Also, with the database system of this section it is possible to restructure the database without having to change the programs that access it. Finally, for simple queries it is more efficient to access a small file than a large one. On the other hand, we have to be careful to change all relevant files whenever we add information to the database, so that it remains consistent.

Up to this point, our database has consisted of a single file named countries in which each line has four fields, named country, area, population, and continent. Suppose we add to this database a second file called capitals where each entry contains the name of a country and its capi- tal city: From these two files, if we want to print the names of the countries in Asia along with their populations and capitals, we would have to scan both files and then piece together the results. For example, this command would work if there is not too much input data: This is how we would phrase this query in q, the language that we will describe shortly.

Natural Joins It's time for a bit of terminology. In relational databases, a file is called a table or relation and the columns are called attributes. So we might say that the capitals table has the attributes country and capital. A natural join, or join for short, is an operator that combines two tables into one on the basis of their common attributes.

The attributes of the resulting table are all the attributes of the two tables being joined, with duplicates removed. If we join the two tables countries and capitals, we get a single table, let's call it cc, that has the attributes country, area, population, continent, capital For each country that appears in both tables, we get a row in the cc table that has the name of the country, followed by its area, population, continent, and then its capital: To answer a query involving attri- butes from several tables, we will first join the tables and then apply the query to the resulting table.

That is, when necessary, we create a temporary file. The trick is how, in general, to decide which tables to join. The actual joining operation can be done by the Unix command join, but if you don't have that available, here is a basic version in awk.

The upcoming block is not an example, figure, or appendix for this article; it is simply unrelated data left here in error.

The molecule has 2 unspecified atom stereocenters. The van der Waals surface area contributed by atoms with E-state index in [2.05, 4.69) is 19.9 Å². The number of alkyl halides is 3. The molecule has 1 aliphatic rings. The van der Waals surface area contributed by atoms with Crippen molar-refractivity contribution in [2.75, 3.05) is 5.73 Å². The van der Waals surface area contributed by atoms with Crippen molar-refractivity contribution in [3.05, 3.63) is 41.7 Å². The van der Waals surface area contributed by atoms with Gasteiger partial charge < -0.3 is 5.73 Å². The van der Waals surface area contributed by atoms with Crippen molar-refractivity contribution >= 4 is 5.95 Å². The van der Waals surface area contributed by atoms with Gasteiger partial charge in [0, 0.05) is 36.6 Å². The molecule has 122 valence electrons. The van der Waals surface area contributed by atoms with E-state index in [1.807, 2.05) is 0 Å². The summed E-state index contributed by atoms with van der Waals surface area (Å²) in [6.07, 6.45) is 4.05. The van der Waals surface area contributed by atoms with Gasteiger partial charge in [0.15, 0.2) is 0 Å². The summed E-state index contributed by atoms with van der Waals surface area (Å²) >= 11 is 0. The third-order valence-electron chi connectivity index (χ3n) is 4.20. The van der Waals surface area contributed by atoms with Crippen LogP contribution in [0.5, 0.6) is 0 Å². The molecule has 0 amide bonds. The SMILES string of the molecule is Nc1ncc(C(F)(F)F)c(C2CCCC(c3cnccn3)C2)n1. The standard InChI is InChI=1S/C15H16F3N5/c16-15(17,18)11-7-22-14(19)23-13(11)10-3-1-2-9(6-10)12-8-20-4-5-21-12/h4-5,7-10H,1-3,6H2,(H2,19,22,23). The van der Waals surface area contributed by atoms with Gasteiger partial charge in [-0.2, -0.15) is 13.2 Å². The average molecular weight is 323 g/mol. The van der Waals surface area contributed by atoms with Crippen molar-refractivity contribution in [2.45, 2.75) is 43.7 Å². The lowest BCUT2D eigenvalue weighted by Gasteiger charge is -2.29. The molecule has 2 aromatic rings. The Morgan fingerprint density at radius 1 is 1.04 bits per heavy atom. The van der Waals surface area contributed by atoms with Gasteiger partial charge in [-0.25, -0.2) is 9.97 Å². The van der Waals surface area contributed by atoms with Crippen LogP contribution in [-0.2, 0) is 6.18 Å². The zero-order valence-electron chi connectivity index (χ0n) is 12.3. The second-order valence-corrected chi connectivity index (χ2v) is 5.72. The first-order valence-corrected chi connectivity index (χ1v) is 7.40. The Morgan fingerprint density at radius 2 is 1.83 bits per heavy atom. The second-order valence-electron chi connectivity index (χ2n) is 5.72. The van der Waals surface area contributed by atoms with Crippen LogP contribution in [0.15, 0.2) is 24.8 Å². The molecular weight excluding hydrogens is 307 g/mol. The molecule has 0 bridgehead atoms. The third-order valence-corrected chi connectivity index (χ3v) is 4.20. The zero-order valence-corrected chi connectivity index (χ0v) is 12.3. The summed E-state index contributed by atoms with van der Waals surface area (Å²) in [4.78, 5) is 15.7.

It joins two files on the attribute in the first field of each. It makes an output line for each possible pairing of matching input fields.

Groups of lines with a common first attribute value are read from the second file. If the prefix of the line read from the first file matches the common attribute value of some group, each line of the group gives rise to a joined output line. The function getgroup puts the next group of lines with a common prefix into the array gp; it calls getone to get each line, and unget to put a line back if it is not part of the group.

We have localized the extraction of the first attribute value into the function prefix so it's easy to change. You should examine the way in which the functions getone and unget implement a pushback or "un-read" of an input line. Before reading a new line, getone checks to see if there is a line that has already been read and stored by unget, and if there is, returns that instead of reading a new one.

Pushback is a different way of dealing with a problem that we encountered earlier, reading one too many inputs. In the control-break programs early in this chapter, we delayed processing; here we pretend, through a pair of functions, that we never even saw the extra input.

This version of join does not check for errors or whether the files are sorted. Remedy these defects. How much bigger is the program'? Implement a version of join that reads one file entirely into memory, then does the join. Which is simpler'?

Modify join so it can join on any field or fields of the input files, and output any selected subset of fields in any order. We store this information in a file called the relfile "rei" is for relation. The relfile contains the names of the tables in the database, the attributes they contain, and the rules for constructing a table if it does not exist.

The relfile is a sequence of table descriptors of the form: After the tablename comes a list of the names of the attributes for that table, each prefixed by blanks or tabs. Following the attributes is an optional sequence of commands prefixed by exclamation points that tell how this table is to be constructed.

If a table has no commands, a file with that name containing the data of that table is assumed to exist already. Such a table is called a base table. Data is entered and updated in the base tables. A table with a sequence of commands appearing after its name in the relfile is a derived table. Derived tables are con- structed when they are needed.